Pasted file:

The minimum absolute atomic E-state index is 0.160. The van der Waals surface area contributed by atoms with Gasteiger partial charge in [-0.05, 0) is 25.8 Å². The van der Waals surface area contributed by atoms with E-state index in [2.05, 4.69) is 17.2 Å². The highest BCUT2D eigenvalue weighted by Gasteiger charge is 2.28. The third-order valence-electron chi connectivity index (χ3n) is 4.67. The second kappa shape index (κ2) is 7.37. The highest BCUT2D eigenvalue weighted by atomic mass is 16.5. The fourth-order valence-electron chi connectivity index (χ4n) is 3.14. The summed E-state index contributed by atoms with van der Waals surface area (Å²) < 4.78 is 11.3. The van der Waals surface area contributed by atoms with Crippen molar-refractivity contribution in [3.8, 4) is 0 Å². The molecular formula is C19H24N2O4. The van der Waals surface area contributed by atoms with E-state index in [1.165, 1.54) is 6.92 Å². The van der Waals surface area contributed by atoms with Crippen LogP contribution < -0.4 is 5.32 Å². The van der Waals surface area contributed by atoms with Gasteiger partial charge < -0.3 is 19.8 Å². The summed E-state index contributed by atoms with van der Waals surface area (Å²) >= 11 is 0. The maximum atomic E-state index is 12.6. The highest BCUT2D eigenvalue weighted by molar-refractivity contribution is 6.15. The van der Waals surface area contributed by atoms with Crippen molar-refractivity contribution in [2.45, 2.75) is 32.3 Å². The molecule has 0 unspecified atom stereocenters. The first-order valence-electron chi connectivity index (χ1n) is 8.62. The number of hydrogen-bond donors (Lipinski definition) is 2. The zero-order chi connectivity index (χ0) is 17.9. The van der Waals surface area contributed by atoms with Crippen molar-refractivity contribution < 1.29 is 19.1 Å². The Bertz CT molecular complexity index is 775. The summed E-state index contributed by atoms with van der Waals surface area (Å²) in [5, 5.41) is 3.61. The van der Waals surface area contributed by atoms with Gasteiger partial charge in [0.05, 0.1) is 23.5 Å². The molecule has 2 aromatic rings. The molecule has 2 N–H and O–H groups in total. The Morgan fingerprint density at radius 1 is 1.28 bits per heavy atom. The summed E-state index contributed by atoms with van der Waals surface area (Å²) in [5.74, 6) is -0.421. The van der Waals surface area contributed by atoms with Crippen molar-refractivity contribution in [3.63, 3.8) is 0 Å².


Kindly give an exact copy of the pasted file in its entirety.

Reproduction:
The minimum absolute atomic E-state index is 0.160. The van der Waals surface area contributed by atoms with Gasteiger partial charge in [-0.05, 0) is 25.8 Å². The van der Waals surface area contributed by atoms with E-state index in [2.05, 4.69) is 17.2 Å². The highest BCUT2D eigenvalue weighted by Gasteiger charge is 2.28. The third-order valence-electron chi connectivity index (χ3n) is 4.67. The second kappa shape index (κ2) is 7.37. The highest BCUT2D eigenvalue weighted by atomic mass is 16.5. The fourth-order valence-electron chi connectivity index (χ4n) is 3.14. The summed E-state index contributed by atoms with van der Waals surface area (Å²) < 4.78 is 11.3. The van der Waals surface area contributed by atoms with Crippen molar-refractivity contribution in [3.8, 4) is 0 Å². The molecular formula is C19H24N2O4. The van der Waals surface area contributed by atoms with E-state index in [1.165, 1.54) is 6.92 Å². The van der Waals surface area contributed by atoms with Crippen LogP contribution < -0.4 is 5.32 Å². The van der Waals surface area contributed by atoms with Gasteiger partial charge < -0.3 is 19.8 Å². The summed E-state index contributed by atoms with van der Waals surface area (Å²) >= 11 is 0. The maximum atomic E-state index is 12.6. The highest BCUT2D eigenvalue weighted by molar-refractivity contribution is 6.15. The van der Waals surface area contributed by atoms with Crippen molar-refractivity contribution in [2.45, 2.75) is 32.3 Å². The molecule has 0 unspecified atom stereocenters. The first-order valence-electron chi connectivity index (χ1n) is 8.62. The number of hydrogen-bond donors (Lipinski definition) is 2. The zero-order chi connectivity index (χ0) is 17.9. The van der Waals surface area contributed by atoms with Crippen molar-refractivity contribution < 1.29 is 19.1 Å². The Bertz CT molecular complexity index is 775. The summed E-state index contributed by atoms with van der Waals surface area (Å²) in [5, 5.41) is 3.61. The van der Waals surface area contributed by atoms with Gasteiger partial charge in [0.05, 0.1) is 23.5 Å². The molecule has 2 aromatic rings. The molecule has 2 N–H and O–H groups in total. The Morgan fingerprint density at radius 1 is 1.28 bits per heavy atom. The summed E-state index contributed by atoms with van der Waals surface area (Å²) in [5.74, 6) is -0.421. The van der Waals surface area contributed by atoms with Crippen molar-refractivity contribution in [3.63, 3.8) is 0 Å².